(verb) hurt, harm. For example: ‘Insurance often does not cover individuals who injure themselves whilst taking part in dangerous sports.’
(verb) make something new, something up to date. For example: ‘The company needs to innovate its image and products to attract younger customers who currently think it is old fashioned.’
(noun)Contribution of ideas, opinions, effort. For example: ‘The CEO asked for my input at the meeting, which shows he values my ideas.’
(verb) Put in, include, add in. For example: ‘Illustrations are often inserted into a text to make the information more interesting.’
(noun) Understanding, knowledge of a situation. For example: ‘World news reports allow people from developed countries an insight into the suffering of people in the developing world’
(verb) Check, examine. For example: ‘The landlord will come to inspect our apartment for damage before we move out next week’
(noun) Situation, case, occasion. For example: ‘In this instance you will not be required to pay, though there is usually a fee’
(noun) Institution, organization. For example: ‘The institution, which is responsible for medical research, was founded in 1970.’
(verb) Command, order. For example: ‘The company has instructed workers not to talk to the media about the problem’
(noun) What you have to do. For example: His instructions were to deliver the package to Mr Jones.
(adjective) Cannot be solved or overcome. ‘An insurmountable problem’
(adjective) Essential, central. For example: ‘Useful learning outcomes are intergral to a good education system’
(verb) Mix in, become part of, join together. For example: ‘It is useful for immigrants to speak the language of the country they live if they wish to integrate properly into the community.’
(noun) Having honesty, honour and reliability. For example: ‘He is well respected and known for his integrity.’
(noun) Having intellect, cleverness. For example: ‘A sound education will allow anyone to develop their intelligence’
(verb) The way people or things act and react to each other. Example: ‘When children go to nursery school or kindergarten, they can interact with others their own age’.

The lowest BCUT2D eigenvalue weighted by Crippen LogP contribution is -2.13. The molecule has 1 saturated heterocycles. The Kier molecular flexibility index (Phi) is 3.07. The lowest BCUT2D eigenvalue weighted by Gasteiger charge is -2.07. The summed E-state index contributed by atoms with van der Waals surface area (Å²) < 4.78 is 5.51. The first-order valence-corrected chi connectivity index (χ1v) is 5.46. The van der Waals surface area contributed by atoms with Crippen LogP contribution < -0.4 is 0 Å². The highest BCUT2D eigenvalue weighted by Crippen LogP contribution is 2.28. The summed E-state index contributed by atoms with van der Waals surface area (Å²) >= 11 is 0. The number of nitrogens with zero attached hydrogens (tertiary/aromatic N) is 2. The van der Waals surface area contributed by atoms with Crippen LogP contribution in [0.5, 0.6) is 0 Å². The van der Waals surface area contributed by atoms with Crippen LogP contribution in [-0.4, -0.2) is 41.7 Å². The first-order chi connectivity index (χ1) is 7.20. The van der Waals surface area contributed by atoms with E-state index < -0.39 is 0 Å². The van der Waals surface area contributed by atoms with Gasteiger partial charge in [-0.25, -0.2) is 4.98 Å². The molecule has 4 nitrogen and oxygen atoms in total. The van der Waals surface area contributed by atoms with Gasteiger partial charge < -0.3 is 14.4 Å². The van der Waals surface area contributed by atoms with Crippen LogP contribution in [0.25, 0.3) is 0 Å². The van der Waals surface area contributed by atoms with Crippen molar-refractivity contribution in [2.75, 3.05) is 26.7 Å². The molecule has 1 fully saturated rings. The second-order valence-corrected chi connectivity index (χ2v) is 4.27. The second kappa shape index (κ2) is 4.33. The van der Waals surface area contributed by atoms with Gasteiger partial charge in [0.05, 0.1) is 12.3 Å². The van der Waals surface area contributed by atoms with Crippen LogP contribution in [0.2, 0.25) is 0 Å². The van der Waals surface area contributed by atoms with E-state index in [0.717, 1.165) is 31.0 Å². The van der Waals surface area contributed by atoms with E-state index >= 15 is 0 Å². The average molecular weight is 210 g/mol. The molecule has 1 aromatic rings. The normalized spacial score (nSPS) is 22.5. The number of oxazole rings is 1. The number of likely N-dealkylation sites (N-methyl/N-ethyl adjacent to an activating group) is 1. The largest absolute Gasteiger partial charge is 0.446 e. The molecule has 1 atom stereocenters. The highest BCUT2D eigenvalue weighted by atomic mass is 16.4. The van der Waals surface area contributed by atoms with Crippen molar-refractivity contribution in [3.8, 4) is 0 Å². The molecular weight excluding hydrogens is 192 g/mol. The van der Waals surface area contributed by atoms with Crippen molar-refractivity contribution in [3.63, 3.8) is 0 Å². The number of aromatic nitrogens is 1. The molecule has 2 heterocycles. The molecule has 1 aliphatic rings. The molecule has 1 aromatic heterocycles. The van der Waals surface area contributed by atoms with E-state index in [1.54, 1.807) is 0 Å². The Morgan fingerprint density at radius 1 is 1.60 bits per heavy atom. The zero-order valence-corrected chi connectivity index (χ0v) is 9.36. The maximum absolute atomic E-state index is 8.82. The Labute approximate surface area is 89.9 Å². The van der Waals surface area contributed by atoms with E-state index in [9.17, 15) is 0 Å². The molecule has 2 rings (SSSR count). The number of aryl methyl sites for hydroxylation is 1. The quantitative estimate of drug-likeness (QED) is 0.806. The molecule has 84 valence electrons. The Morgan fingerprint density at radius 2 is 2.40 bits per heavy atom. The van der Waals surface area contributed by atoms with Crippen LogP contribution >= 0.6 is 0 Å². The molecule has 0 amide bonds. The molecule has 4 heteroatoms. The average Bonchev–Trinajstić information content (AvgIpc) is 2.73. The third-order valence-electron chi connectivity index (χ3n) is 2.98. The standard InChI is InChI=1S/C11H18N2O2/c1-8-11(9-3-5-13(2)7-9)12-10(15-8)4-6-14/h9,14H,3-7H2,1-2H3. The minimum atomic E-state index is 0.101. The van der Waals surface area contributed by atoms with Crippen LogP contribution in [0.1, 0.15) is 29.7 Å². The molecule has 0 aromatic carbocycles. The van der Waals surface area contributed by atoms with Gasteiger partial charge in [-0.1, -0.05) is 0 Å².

(verb) Subsitute, use two things for the same purpose. Example: ‘Native speakers of English interchange going to and the present continuous to talk about future plans and arrangements’.
(verb) Become too involved in something that does not concern you (often your help is not wanted). Example: ‘Some teenagers believe that their parents interfere too much in their decisions.’
(verb) To have an impact on, to disturb, to interrupt. Example: ‘It is important your native language does not interefere with people’s ability to understand you when speaking English.’
(adjective) Mid-level. For example: ‘Students with an intermediate level of English have problems getting a high IELTS result.’
(adjective) Inside, within. ‘Companies often conduct internal audits to be sure operations are running correctly’.
(verb) Translate into another language. For example: ‘The President’s speech was interpreted into a number of languages.’
(noun) Understanding, explanation. For example: ‘The newspaper’s interpretation of events was very different to the information I saw on the news.’
(noun) Gap, break. For example: ‘The weather forecast says it will rain most of tomorrow but that there will be brief sunny intervals.’
(verb) Get involved, interfere. For example:’The State should not intervene in the domestic affairs of its citizens’
(noun) A verb that requires an object. Example: like, meet.
(adjective) essential, vital, fundamental. For example: ‘Fair discipline procedures are intrinsic to the successful running of a school’
(adjective) Opposite; converse; opposing. Example: ‘There is an inverse relationship when something increases as the other decreases’.
(verb) To switch around, to reverse, to change order. Example: ‘It is possible to invert your sentence structure to show a wider range of structures in your writing. There was an increase in sales last month could become Last month, there was an increase in sales.’
(verb) put in, devote (time, effort, money). For example: ‘Parents invest a great deal of time, energy and money into the raising of their children.’
(verb) Look into, probe. For example: ‘The police are currently investigating the crime and hope to find the culprit soon.’
(verb) include, comprise. For example: ‘Setting up a new business involves a great deal of planning, risk and hard work.’
(adjective) Not useful or connected to the subject. Example: ‘You need to make sure that the points you include in your IELTS essay are related to the question. Do not include any irrelevant points.’
(adjective) Not showing responsibility or maturity. Example: ‘It is irresponsible to drive while under the influence of alcohol’.